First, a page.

Ben Groundwater is a columnist, blogger, feature writer, and host of Traveller’s podcast Flight of Fancy. He was named travel writer of the year by the Australian Society of Travel Writers in 2014 and 2015.
“Do you agree to this currency conversion?”
This is a new one. I’m standing in front of a Bankomat ATM on the shores of Lapad beach in Dubrovnik, trying to withdraw enough Croatian kuna to get me through the next few days.
I’ve done the standard thing, looked up the exchange rate online, guessed at how much cash I’ll need, calculated the rough exchange, and punched the amount into the ATM (using a debit card that doesn’t usually attract any foreign conversion or withdrawal fees).
But now something strange is happening. The ATM is displaying its conversion rate, asking if I’m OK with the calculation. And it is, clearly, a rip-off. The 400 kuna I’m taking out will cost me NZ$102 – it should be around $88. The ATM adds: “This exchange includes a 13% commission.”
What? That’s insane. Clearly. Still, this is the only ATM I can spot for miles (and all of the closest are also Bankomat), and it’s only $14 or $15 I’ll be wasting, so maybe I’m just going to have to cop this. My finger hovers over the “confirm” button. But then I think – nup. I can’t do it. It’s such a brazen rip-off.
So I move my finger and hit “cancel”, waiting for my card to pop out so I can go look elsewhere. Only, it doesn’t pop out. The ATM whirs for a few seconds, and then out comes my 400 kuna, plus my debit card. Weird.
I pull out my phone and open my internet banking app, to see how much that transaction took out of my account. And there it is: $86.30. Not $102 with a huge commission. I saved $16 with the press of a button, a button I had assumed would cancel the transaction, but instead just denied Bankomat the chance to take a massive commission.
This is a new trick to me while travelling. I’m used to the eftpos trick of “dynamic conversion”, the question you’re prompted with at point of sale when you’re overseas now: “Would you like to pay in NZD, or local currency?”
That’s a rip-off. The conversion is always dodgy, with a commission included. I haven’t travelled overseas in more than two years, but I can still remember that you always go with local currency.
This ATM thing, however, is a new one. Dynamic conversion, from an ATM.
Fortunately, it’s clearly law that you have to be prompted with a question to either accept or decline this conversion – though to the uninitiated, it can seem very much like your choices are, accept the commission, or cancel your transaction and go somewhere else. Not, accept the commission, or don’t accept the commission.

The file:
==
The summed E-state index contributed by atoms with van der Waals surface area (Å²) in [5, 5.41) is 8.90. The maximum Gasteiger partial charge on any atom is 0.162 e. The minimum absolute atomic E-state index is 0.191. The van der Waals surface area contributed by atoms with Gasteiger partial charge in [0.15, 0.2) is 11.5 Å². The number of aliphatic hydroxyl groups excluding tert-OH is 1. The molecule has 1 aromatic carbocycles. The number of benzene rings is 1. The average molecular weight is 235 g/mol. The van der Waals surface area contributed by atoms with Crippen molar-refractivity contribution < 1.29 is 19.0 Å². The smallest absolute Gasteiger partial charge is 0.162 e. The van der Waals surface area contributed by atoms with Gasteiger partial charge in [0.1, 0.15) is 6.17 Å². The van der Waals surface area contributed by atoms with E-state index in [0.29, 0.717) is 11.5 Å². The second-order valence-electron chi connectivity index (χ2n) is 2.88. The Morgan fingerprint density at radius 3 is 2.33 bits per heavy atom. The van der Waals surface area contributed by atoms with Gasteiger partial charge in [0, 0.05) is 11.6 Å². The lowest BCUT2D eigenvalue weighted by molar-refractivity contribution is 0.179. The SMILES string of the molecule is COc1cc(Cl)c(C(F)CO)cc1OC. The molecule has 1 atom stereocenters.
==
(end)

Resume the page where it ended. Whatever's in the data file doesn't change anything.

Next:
Two years out of the travelling game, and some things have apparently changed. There are new tricks to learn. Some things, however, have not changed: the classic rip-offs are still out there, and it can take some time to remember them all when you travel now, and to remember how to deal with them.
The eftpos dynamic conversion is a classic – it feels so much safer to pay in your own currency, even though it’s a total rip-off – but it’s one of many that can catch unwary travellers.
But wait, there’s more. Car hire is rife with rip-offs. Remember them? You need to take photos from every angle of the vehicle you’re hiring before you drive off in it. There are plenty of companies out there, companies that should be reputable, who will try to sting you with a fake damage report. Your photos are the only thing that will get you out of that.
Try to avoid accepting the offer to upgrade your vehicle when you’re picking it up, too. There’s every chance the hire car company doesn’t actually have the vehicle you paid for in its garage, and so will be giving you a larger car anyway, at the price you’ve already paid.
Don’t hire a GPS – you have one on your phone. And always fill the car up with fuel before you return it, otherwise you will be charged a huge amount by the company to do it.
Remember all the taxi scams too: the meters that magically don’t work; the tendency to give you a tiki tour of your new destination; the claims, even, that your hotel of choice doesn’t exist anymore. The internet is your friend here. Know where you’re going, how you should get there, and how much it should cost. Or use an app (Uber, Ola, Grab, Lyft etc) to bypass the taxi experience entirely.
Remember all of the cash conversion tricks, too: the short change because all the local notes look the same, and you’ve just been handed a giant wad of them; the terrible exchange rate that you should have checked beforehand; the outrageous commissions charged.
Don’t eat or drink from the hotel mini-bar. Check the data roaming charges on your mobile phone account. Use a credit or debit card with no foreign transaction fees.
And remember: you can always hit “cancel”.
Have you seen dynamic conversions on ATMS before? What are the rip-offs you always watch for when you’re travelling? Have you been caught out with any of these?
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